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When Generals Quibble


According to the Chairman of the Joint Chiefs of Staff, General Mark Milley, the January 6th demonstration was an attempt to overthrow the Constitution.  Lt. General and former National Security Advisor H.L. McMaster declared that the Department of Defense’s Afghanistan withdrawal debacle resulted from the American public’s “disinterest and defeatism.” 

The language of politicians, fraught with half truths, omissions, and exaggerations and parsed for plausible deniability, is the lingua franca of an expanding number of generals and admirals.       

Why would members of the military, whose members represent generations of men and women whose reputations are based on honesty, trust, and integrity, emulate members of Congress, whom less than 10% of Americans rate high or very high in these character traits

The PEW Research Center notes an erosion of confidence in all major institutions with business leaders, journalists, and elected officials tallying the lowest approval ratings.  The latter, with a confidence score of 24%, recorded the lowest score by a large margin, but the public’s perception of the military is both unexpected and disconcerting.  A December 2021 poll from Breaking Defense indicated 40% of Americans placed a great deal of trust in the U.S. military — down from 70% two years previously and a reflection on the politicalization of the armed services. 

Quibbling is the unfair and plain evasion of the truth by the use of ambiguous terms.  Telling half truths to gain personal advantage prompted the Air Force Academy, an institution based on the highest standards of integrity, to equate quibbling to lying.  In 1985 a spokesman for the Academy affirmed this standard as it applied to a high ranking cadet accused of quibbling.  “Quibbling is the creation of a false impression in the mind of the listener by cleverly wording what is said, omitting relevant facts, or telling a partial truth when one does so with the intent to deceive or mislead.  Quibbling is a form of lying and that is a violation of the Cadet Honor Code.”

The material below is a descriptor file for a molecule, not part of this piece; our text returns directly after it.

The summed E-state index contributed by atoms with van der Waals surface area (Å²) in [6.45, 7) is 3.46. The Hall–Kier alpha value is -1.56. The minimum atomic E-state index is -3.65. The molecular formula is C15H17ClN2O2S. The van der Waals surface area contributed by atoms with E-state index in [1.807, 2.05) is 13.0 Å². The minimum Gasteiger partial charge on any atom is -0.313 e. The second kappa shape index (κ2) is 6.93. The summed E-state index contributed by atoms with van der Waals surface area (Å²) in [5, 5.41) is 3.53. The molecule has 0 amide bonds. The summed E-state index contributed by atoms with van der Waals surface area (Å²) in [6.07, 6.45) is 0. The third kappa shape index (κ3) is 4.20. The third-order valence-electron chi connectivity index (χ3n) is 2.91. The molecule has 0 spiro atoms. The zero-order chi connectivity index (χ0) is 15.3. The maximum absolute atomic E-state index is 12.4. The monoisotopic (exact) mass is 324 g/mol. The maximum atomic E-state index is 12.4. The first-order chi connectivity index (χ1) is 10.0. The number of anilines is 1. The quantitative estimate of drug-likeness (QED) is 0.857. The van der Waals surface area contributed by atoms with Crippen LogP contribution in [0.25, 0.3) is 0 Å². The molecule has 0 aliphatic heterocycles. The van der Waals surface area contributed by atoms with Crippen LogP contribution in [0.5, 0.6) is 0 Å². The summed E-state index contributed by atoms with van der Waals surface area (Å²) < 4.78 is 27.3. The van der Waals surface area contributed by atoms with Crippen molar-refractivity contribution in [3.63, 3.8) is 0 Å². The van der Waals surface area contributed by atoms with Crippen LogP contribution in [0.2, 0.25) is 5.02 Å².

When mimicking lawmakers by seeking the limelight and quibbling with facts and details, military leaders undermine public trust in the institutions they represent.   Elite organizations insist on the highest standards – integrity first, service before self, and excellence in all endeavors.

Historically, military professionals are bound by a higher moral standard than the public they protect.  When an admiral or general breaks this pact and deceives the public, every member of the armed services is implicated by association.  Character developer Michael Josephson discussed this phenomena, “Reputation, trust, and credibility are assets no organization can afford to lose and the surest way to lose them is to lie.”  

Members of the press, whose specialty is advocacy journalism, excuse quibbling by describing it in euphemistic terms:  spinning, deflection, hedging, redirecting and managing.  Samuel Johnson quipped about the price one pays for quibbling, “A quibble is to Shakespeare what luminous vapours are to the traveller: he follows it at all adventures; it is sure to lead him out of his way and sure to engulf him in the mire.” 

The intent is to relabel dishonesty and declare the statement of half truths as an acceptable practice in public discourse.  However, according to Mark Putnam, “Spinning is like any kind of dishonesty, it’s wrong.  It makes good old fashioned lying sound clever and trendy.  It can be said that stupid people lie and smart people spin.”

In discussing Twelve Rules of Life David Didau highlighted the perpetual tension between the objective world based on fact and the one warped by the ceaseless bombardment of spin, fake news, and self promotion.  By manipulation of language, lying serves as a powerful tool to attain one’s intended goals.  At some point, however, this behavior affects judgment and distorts one’s imagination and perception of the real world.  The margins between truth and opinion blur in a never ending cycle of self delusion.